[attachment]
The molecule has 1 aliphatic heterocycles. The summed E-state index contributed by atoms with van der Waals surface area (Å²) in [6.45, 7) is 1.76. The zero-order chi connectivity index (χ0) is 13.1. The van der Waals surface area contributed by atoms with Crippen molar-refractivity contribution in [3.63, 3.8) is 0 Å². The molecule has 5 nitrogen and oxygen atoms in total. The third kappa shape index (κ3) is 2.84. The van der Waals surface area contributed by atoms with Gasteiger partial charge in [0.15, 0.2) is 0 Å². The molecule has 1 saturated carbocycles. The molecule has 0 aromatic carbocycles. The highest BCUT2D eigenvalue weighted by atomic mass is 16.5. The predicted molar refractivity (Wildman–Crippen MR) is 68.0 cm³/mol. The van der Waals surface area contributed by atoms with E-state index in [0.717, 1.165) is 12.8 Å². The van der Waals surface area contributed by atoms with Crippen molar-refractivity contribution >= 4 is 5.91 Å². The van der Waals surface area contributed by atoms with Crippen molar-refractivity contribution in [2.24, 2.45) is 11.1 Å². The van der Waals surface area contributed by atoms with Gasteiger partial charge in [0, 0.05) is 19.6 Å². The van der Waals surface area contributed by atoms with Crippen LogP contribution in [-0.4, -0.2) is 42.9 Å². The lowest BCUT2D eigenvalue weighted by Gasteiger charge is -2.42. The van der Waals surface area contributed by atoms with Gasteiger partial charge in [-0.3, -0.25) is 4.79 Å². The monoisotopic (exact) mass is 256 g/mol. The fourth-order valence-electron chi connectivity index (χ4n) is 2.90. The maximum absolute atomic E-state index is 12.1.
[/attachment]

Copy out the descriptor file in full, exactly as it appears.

The molecule has 1 aliphatic heterocycles. The summed E-state index contributed by atoms with van der Waals surface area (Å²) in [6.45, 7) is 1.76. The zero-order chi connectivity index (χ0) is 13.1. The van der Waals surface area contributed by atoms with Crippen molar-refractivity contribution in [3.63, 3.8) is 0 Å². The molecule has 5 nitrogen and oxygen atoms in total. The third kappa shape index (κ3) is 2.84. The van der Waals surface area contributed by atoms with Gasteiger partial charge in [0.15, 0.2) is 0 Å². The molecule has 1 saturated carbocycles. The molecule has 0 aromatic carbocycles. The highest BCUT2D eigenvalue weighted by atomic mass is 16.5. The predicted molar refractivity (Wildman–Crippen MR) is 68.0 cm³/mol. The van der Waals surface area contributed by atoms with E-state index in [0.717, 1.165) is 12.8 Å². The van der Waals surface area contributed by atoms with Crippen molar-refractivity contribution >= 4 is 5.91 Å². The van der Waals surface area contributed by atoms with Crippen molar-refractivity contribution in [2.24, 2.45) is 11.1 Å². The van der Waals surface area contributed by atoms with Gasteiger partial charge in [0, 0.05) is 19.6 Å². The van der Waals surface area contributed by atoms with Crippen LogP contribution in [-0.4, -0.2) is 42.9 Å². The lowest BCUT2D eigenvalue weighted by Gasteiger charge is -2.42. The van der Waals surface area contributed by atoms with Gasteiger partial charge in [-0.3, -0.25) is 4.79 Å². The monoisotopic (exact) mass is 256 g/mol. The fourth-order valence-electron chi connectivity index (χ4n) is 2.90. The maximum absolute atomic E-state index is 12.1.